You know, Alfie Kohn has been talking about the dangers of punitive classroom management strategies for at least a couple of decades, but, alas, history does appear to perpetually repeat itself. I just read an article by a professor named Russ Skiba called “Beyond Zero Tolerance: Achieving a Balance in School Discipline” that pretty much says what Kohn said in books like Punished by Rewards and Beyond Discipline: getting tough on disruptive students does not solve the problem of disruptive students. In fact, “exclusionary discipline” tends to exacerbate the problem.
That is (the article states), schools that are most effective with their zero tolerance policies (meaning they often expel and suspend troublesome students) “have poorer ratings of school climate and school safety, higher rates of racial disparity in discipline, and lower scores on academic achievement tests.” The part about racial disparity is especially interesting and important. According to Skiba’s article, black students are particularly affected by “exclusionary discipline”: while black students were suspended twice as much as white students in the 1970s, black students are now suspended THREE AND A HALF TIMES as much as white students under zero tolerance rules.
(It appears that being African American in school cannot be tolerated.)
What really struck me as I was reading this article was that, after the first paragraph or so, I was reminded of an NPR story I caught on the radio on Monday about solitary confinement in prisons. Apparently, the head of a prison somewhere put himself into “the hole” to experience what so many prisoners experience. I don’t think he made it in solitary for 24 hours before deciding that he was going to change that policy in his prison. It’s simply inhumane.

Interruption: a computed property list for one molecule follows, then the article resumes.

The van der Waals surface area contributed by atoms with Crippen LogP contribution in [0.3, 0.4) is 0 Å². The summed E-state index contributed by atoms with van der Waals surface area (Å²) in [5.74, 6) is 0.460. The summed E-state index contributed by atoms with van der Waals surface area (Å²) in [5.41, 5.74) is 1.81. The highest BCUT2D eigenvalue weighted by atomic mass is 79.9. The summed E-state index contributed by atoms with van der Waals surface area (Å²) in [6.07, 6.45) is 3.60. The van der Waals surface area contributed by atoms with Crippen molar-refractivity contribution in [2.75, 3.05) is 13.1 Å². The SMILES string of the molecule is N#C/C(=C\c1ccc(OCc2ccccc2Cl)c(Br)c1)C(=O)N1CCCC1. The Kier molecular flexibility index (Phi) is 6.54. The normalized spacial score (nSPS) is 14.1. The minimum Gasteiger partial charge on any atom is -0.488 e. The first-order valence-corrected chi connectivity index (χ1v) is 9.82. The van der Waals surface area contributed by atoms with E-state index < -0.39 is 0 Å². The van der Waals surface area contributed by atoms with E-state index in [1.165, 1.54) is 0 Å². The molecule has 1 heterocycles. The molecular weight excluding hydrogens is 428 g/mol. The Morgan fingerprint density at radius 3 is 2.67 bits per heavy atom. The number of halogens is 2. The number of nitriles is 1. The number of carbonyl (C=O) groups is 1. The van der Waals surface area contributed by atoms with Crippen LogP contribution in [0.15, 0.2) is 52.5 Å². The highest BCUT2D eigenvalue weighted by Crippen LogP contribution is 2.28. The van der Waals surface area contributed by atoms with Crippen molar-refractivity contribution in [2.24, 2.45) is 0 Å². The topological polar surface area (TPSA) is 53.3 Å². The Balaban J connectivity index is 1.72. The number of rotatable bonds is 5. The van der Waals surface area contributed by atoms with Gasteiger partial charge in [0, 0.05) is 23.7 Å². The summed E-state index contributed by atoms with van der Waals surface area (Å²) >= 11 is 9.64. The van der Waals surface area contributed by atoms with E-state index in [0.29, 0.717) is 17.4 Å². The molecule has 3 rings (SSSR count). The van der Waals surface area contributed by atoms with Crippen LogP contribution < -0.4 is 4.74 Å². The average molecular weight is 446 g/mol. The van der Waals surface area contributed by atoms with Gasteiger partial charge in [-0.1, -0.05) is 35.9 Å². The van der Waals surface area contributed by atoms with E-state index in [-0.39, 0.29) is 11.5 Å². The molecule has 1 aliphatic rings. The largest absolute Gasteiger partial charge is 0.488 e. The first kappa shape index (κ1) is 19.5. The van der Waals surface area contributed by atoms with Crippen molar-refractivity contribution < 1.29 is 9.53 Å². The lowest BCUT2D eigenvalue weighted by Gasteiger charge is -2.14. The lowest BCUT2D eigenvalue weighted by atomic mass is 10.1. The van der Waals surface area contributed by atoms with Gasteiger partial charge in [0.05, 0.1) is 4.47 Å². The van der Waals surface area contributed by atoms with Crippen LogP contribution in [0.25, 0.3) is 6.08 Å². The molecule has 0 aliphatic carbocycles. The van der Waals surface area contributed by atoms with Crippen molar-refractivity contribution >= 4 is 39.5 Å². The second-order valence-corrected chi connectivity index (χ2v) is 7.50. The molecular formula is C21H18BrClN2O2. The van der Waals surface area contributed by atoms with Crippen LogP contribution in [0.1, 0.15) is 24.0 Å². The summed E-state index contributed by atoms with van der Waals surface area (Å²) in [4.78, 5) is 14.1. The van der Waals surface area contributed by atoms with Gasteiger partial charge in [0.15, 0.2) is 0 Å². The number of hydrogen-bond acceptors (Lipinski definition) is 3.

So what I was thinking while reading Skiba’s article was “Hey! ‘Exclusionary discipline’ feels like another version of solitary confinement.” And, lo and behold, a few paragraphs down I read, “…being suspended or expelled significantly increases the risk of school dropout and contact with the juvenile justice system. These risks, often termed the school-to-prison pipeline, are magnified for students of color.”
Right. Zero tolerance schools are like prep schools for prison.
(Click on that school-to-prison pipeline link. The statistics are OUTRAGEOUS.)
Because it exposed such noxious effects of punitive classroom management, especially for students of color, I really liked Skiba’s article. It ended with a list of nine things teachers can do to achieve balanced discipline and, while I can’t stand the implication in so many writings about education that teaching is simply a matter of following a list of procedural to-dos, his list isn’t bad.
Only, once again, the to-do list is focused on students. “Do this with or to your students.” “Teach your students to do this.” All well and good. Students do need to learn how to exercise self-restraint and take responsibility for their actions. These are appropriate and crucial objectives for any educational system.
But here’s a fact that really deserves to be examined: “Disruptive,” “troublesome,” and “problematic” are in the eye of the beholder. And the beholder of students is the teacher. Wouldn’t it make sense to talk to teachers about their perceptions of disruption? What one teacher can call “trouble” might look like “feistiness” or a “cry for help” to another. Might the first step in managing classrooms be teachers’ management of their own fear and anxiety when faced with students they deem “problematic”?
Might classroom management start with personal emotional management on the part of the teachers? What do you think?